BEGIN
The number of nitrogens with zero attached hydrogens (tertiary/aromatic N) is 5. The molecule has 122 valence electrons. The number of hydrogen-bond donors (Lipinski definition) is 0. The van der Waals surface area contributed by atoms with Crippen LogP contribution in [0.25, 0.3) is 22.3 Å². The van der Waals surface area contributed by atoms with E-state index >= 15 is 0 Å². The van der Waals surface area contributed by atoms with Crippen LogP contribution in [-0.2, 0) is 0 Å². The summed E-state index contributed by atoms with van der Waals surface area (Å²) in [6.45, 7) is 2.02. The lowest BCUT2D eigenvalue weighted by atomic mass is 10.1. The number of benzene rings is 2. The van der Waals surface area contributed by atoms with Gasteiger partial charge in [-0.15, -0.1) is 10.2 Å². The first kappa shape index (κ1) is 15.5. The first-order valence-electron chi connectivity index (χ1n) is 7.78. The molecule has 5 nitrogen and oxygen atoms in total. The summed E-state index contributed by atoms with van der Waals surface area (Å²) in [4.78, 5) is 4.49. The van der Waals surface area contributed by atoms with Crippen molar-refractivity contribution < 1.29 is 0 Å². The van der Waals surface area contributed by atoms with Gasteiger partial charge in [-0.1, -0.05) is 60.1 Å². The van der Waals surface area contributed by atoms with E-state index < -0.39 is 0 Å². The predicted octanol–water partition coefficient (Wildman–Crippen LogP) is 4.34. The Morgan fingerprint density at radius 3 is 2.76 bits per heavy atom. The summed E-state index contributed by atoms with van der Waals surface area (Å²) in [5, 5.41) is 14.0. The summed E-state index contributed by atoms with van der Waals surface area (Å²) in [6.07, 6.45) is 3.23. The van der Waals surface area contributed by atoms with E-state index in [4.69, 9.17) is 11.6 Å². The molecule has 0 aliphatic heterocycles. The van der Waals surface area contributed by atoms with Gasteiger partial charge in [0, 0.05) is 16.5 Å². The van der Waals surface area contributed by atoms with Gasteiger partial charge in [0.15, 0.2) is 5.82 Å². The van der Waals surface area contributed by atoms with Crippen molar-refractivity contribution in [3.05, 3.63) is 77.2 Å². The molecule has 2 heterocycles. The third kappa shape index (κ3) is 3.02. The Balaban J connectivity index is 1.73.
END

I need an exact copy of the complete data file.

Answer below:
The number of nitrogens with zero attached hydrogens (tertiary/aromatic N) is 5. The molecule has 122 valence electrons. The number of hydrogen-bond donors (Lipinski definition) is 0. The van der Waals surface area contributed by atoms with Crippen LogP contribution in [0.25, 0.3) is 22.3 Å². The van der Waals surface area contributed by atoms with E-state index >= 15 is 0 Å². The van der Waals surface area contributed by atoms with Crippen LogP contribution in [-0.2, 0) is 0 Å². The summed E-state index contributed by atoms with van der Waals surface area (Å²) in [6.45, 7) is 2.02. The lowest BCUT2D eigenvalue weighted by atomic mass is 10.1. The number of benzene rings is 2. The van der Waals surface area contributed by atoms with Gasteiger partial charge in [-0.15, -0.1) is 10.2 Å². The first kappa shape index (κ1) is 15.5. The first-order valence-electron chi connectivity index (χ1n) is 7.78. The molecule has 5 nitrogen and oxygen atoms in total. The summed E-state index contributed by atoms with van der Waals surface area (Å²) in [4.78, 5) is 4.49. The van der Waals surface area contributed by atoms with Crippen molar-refractivity contribution < 1.29 is 0 Å². The van der Waals surface area contributed by atoms with Gasteiger partial charge in [-0.1, -0.05) is 60.1 Å². The van der Waals surface area contributed by atoms with E-state index < -0.39 is 0 Å². The predicted octanol–water partition coefficient (Wildman–Crippen LogP) is 4.34. The Morgan fingerprint density at radius 3 is 2.76 bits per heavy atom. The summed E-state index contributed by atoms with van der Waals surface area (Å²) in [5, 5.41) is 14.0. The summed E-state index contributed by atoms with van der Waals surface area (Å²) in [6.07, 6.45) is 3.23. The van der Waals surface area contributed by atoms with E-state index in [4.69, 9.17) is 11.6 Å². The molecule has 0 aliphatic heterocycles. The van der Waals surface area contributed by atoms with Gasteiger partial charge in [0, 0.05) is 16.5 Å². The van der Waals surface area contributed by atoms with Gasteiger partial charge in [0.15, 0.2) is 5.82 Å². The van der Waals surface area contributed by atoms with Crippen molar-refractivity contribution in [3.05, 3.63) is 77.2 Å². The molecule has 2 heterocycles. The third kappa shape index (κ3) is 3.02. The Balaban J connectivity index is 1.73.